By default, the visualisation will only show about 150 nodes. If you increase that number to the maximum (712 at the time of writing) then you will see previously hidden collections and partners burst onto the canvas like fireworks. Remember, orange nodes stand for content partners while blue nodes represent collections of metadata records. Read on for commentary.
Sometimes the relationships are straightforward. For example, our Kete Horowhenua partner has a single collection, which is also called Kete Horowhenua.
Contrast that simple scenario to the University of Auckland's student radio station, 95bFM. Over the years, we've harvested metadata describing the station’s various different broadcasts through its RSS feed, treating each show as a collection. The chart below presents this data as a graph, sizing the circles proportional to the number of broadcasts we've harvested for each show.
In other places the web of relationships between partners and collections is wonderfully intricate. For example, some collections are composed of contributions from multiple institutions. For example, the University of Canterbury CEISMIC collection draws together materials from a host of other organisations, including the Ministry for Culture and Heritage, Te Papa, Alexander Turnbull Library and a host of local initiatives.
A similar pattern can be seen in the NZResearch.org collaboration between New Zealand tertiary institutions.
I created this visualisation primarily to help the DigitalNZ team understand how our various metadata sources are structured and related. We work with this data every day and we have developed mental maps of these landscapes. However, these understandings were personal, imprecise and inevitably riddled with blind spots. Representing our content partners as a network graph provides a shared vision of the scale and structure of our metadata sources, including the connections between institutions and collections.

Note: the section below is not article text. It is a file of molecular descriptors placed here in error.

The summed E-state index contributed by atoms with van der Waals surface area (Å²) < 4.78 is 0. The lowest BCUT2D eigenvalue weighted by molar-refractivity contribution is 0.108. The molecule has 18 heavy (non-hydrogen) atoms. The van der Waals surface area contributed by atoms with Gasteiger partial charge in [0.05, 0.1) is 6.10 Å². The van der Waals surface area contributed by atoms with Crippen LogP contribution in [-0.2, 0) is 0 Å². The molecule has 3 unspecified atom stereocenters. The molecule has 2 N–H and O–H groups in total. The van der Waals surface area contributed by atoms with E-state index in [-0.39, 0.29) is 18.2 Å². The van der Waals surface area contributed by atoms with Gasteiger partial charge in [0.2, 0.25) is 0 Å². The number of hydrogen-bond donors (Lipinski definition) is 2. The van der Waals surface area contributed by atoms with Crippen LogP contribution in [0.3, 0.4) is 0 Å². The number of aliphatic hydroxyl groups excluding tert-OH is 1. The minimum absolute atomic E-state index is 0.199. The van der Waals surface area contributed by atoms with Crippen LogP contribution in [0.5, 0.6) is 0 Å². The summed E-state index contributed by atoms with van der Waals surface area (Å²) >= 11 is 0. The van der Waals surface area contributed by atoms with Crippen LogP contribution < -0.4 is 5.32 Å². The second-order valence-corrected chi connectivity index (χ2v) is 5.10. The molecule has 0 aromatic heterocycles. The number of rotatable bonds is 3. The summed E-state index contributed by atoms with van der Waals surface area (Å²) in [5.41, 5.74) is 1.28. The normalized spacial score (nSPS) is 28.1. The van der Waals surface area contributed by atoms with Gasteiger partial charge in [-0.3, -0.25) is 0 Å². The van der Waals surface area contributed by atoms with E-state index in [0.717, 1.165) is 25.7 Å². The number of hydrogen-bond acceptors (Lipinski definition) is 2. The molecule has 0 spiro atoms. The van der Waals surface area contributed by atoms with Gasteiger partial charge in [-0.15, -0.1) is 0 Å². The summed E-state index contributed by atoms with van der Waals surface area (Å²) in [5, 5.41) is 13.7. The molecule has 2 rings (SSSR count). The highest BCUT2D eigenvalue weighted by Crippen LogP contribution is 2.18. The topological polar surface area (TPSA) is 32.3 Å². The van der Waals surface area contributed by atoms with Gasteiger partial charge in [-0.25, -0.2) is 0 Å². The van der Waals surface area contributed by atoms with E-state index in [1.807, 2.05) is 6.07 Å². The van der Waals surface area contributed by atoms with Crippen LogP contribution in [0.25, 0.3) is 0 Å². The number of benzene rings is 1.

I wanted to make something that would enable my colleagues to gather around a monitor. It is useful for me to be able to point at a screen and say, "see how these institutions are connected through this chain of collections", confident that the person I am speaking with is also on the page. We are already finding patterns we didn’t know existed, noticing gaps and spotting small errors. Developing a clear shared understanding is invaluable when there is so much potential for small issues to get lost in the complexity of the system.This visualisation also allows us to open up the discussion to our content partners and users. If you see a gap or an omission, or something doesn't look quite right, we'd love to hear from you via @DigitalNZ or firstname.lastname@example.org.
It also helps us tell our story better. People sometimes ask us what we actually do and such questions can be a little hard to answer. Visualisations like this help explain the scope and scale of what DigitalNZ is while also hinting at the treasures that lie within.
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Cracking post, you make it look very easy.